• Data management

    The skills and equipment used to organize, secure, store and retrieve information. Data management technology can refer to a wide range of techniques and database systems used for managing information use and allocating access both within a business and between entities.

  • Maker Movement

    The maker movement is a trend in which individuals or groups of individuals create and market products that     are recreated and assembled using unused, discarded or broken electronic, plastic, silicon or virtually any raw material and/or product from a computer-related device.      

  • Thinking and Tweeting About Technology

    Twitter won't change your life, but it might make your job more fun                                 and a little easier.

  • Laptops or Tablets: The Great Debate

    In our tech-savvy world, choosing a laptop or a tablet has quickly cemented itself into one of the great debates.

  • Future-cation:learning With today's powerful technology tool

    With the tidal wave of new technology tools available for teachers and learners, the Powerful technology tools can help channel that flood into a manageable power source for student engagement and motivation in classroom!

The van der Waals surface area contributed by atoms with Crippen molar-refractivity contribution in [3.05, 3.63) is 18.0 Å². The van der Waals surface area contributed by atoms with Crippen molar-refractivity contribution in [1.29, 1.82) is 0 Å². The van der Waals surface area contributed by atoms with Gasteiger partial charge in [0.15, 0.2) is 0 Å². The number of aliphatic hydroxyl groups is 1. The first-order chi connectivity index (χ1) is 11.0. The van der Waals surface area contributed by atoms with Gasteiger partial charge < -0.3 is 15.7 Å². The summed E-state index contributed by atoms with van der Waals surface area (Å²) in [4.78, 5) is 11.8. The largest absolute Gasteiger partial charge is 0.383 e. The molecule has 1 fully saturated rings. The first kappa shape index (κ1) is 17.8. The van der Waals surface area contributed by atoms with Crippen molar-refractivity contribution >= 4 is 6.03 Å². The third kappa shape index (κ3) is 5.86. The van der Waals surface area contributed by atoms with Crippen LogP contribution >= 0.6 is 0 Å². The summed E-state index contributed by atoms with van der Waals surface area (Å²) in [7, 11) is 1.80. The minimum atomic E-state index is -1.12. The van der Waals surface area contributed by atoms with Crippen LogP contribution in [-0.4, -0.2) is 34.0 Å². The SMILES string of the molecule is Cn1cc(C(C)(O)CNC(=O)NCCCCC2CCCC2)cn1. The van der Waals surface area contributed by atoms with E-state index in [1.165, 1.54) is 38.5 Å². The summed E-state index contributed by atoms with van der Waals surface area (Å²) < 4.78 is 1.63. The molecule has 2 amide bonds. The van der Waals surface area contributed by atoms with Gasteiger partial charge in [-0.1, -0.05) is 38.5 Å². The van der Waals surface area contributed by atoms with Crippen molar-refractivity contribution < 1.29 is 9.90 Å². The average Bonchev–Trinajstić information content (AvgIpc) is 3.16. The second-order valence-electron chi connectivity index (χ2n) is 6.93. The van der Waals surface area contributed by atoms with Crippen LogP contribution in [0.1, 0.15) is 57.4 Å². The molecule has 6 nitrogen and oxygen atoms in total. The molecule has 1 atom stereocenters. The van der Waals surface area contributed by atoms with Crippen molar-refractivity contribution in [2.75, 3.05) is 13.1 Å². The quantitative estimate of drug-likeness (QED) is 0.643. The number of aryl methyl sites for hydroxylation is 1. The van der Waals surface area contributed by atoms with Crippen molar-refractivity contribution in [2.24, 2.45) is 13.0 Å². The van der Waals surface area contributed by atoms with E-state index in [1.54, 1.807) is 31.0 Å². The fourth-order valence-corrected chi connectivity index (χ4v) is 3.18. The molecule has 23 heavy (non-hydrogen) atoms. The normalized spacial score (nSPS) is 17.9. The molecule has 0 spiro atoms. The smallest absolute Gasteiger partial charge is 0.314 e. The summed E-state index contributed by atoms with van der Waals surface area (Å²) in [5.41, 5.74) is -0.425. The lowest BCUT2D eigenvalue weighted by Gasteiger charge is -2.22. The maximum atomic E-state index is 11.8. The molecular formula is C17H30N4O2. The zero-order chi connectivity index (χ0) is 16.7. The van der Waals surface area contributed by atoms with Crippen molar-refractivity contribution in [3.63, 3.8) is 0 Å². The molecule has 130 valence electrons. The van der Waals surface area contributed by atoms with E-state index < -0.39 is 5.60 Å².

•  Learning Futures What does future of learning look like? What is going to change in the future of our education systems? What role will new media technologies play in the way you and I will share knowledge and skills in the near future?

  • Engaging and meaningful use of technologyThe methods of integrating technology in your lesson plans and courses that provide for an engaging experience for teachers and students.

  • Cloud Computing the practice of using a network of remote servers hosted on the Internet to store, manage, and process data, rather than a local server or a personal computer.